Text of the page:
{
    cout << "Please input a correct number" << endl;
    cin >> answer;
    }
    // Braces are needed at each level of abstraction
    }
    // Return value shows that program executed as expected and then ends the program
    return 0;
    }


    http://domain-name5.blogspot.com/200...n-limited.html
    Last edited by foxon177; 05-07-2008 at 03:20 AM.

  2. #2
    Kernel hacker
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    Farncombe, Surrey, England
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    Before you start converting your existing application, perhaps you should start by using the Windows GDI API a little bit.

    Many things in your code will have to change:
    1. You can't use cout and cin in Windows apps. (You CAN use iostream functionality, but not for the "console"). You will need to find a different way to deal with input, either as direct events or by using some sort of dialog input.

    2. Your application will need to be event-driven, rather than directly input driven.

    3. Your menu probably should be changed to a more GUI-like approach.

    --
    Mats
    Compilers can produce warnings - make the compiler programmers happy: Use them!
    Please don't PM me for help - and no, I don't do help over instant messengers.

  3. #3
    C++まいる!Cをこわせ!
    Join Date
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    23,020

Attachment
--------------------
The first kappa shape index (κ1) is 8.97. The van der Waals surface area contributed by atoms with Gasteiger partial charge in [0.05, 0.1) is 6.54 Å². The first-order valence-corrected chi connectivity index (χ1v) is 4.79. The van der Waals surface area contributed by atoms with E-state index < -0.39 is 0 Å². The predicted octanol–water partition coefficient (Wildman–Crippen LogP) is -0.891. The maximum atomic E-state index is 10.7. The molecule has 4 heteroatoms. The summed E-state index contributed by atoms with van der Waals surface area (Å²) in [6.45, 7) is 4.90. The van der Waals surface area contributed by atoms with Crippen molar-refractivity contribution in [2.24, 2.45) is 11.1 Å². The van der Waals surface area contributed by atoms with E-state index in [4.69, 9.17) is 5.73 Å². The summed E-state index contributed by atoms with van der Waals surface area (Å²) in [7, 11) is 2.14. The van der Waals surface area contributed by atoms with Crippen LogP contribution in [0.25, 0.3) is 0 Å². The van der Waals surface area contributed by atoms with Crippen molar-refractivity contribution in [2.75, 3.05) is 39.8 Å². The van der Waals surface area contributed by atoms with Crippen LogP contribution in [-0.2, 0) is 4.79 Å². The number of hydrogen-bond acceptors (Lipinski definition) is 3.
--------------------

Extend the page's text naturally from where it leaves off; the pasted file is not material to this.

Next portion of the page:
I'd say finding a good framework to base your further GUI programming on might be the first task, seeing as pure Win32 is very daunting. There are lots of alternatives out there, some free, some commercial, some C, some C++.
    There's WTL, MFC, GTK, and more.
    Quote Originally Posted by Adak View Post
    io.h certainly IS included in some modern compilers. It is no longer part of the standard for C, but it is nevertheless, included in the very latest Pelles C versions.
    Quote Originally Posted by Salem View Post
    You mean it's included as a crutch to help ancient programmers limp along without them having to relearn too much.

    Outside of your DOS world, your header file is meaningless.

  4. #4
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    You don't need any framework for a so simple application.
    And with the Dlg Editor, it's done in 5 minutes !

  5. #5
    C++まいる!Cをこわせ!
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    I wouldn't be so sure. Pure win32 is not that easy.
    It's better to get acquainted with a framework right away, because you're going to need to use it later.
    Quote Originally Posted by Adak View Post
    io.h certainly IS included in some modern compilers. It is no longer part of the standard for C, but it is nevertheless, included in the very latest Pelles C versions.
    Quote Originally Posted by Salem View Post
    You mean it's included as a crutch to help ancient programmers limp along without them having to relearn too much.

    Outside of your DOS world, your header file is meaningless.

  6. #6
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    Thanks for your suggestion!

    Thanks for your suggestion! Thanks very much!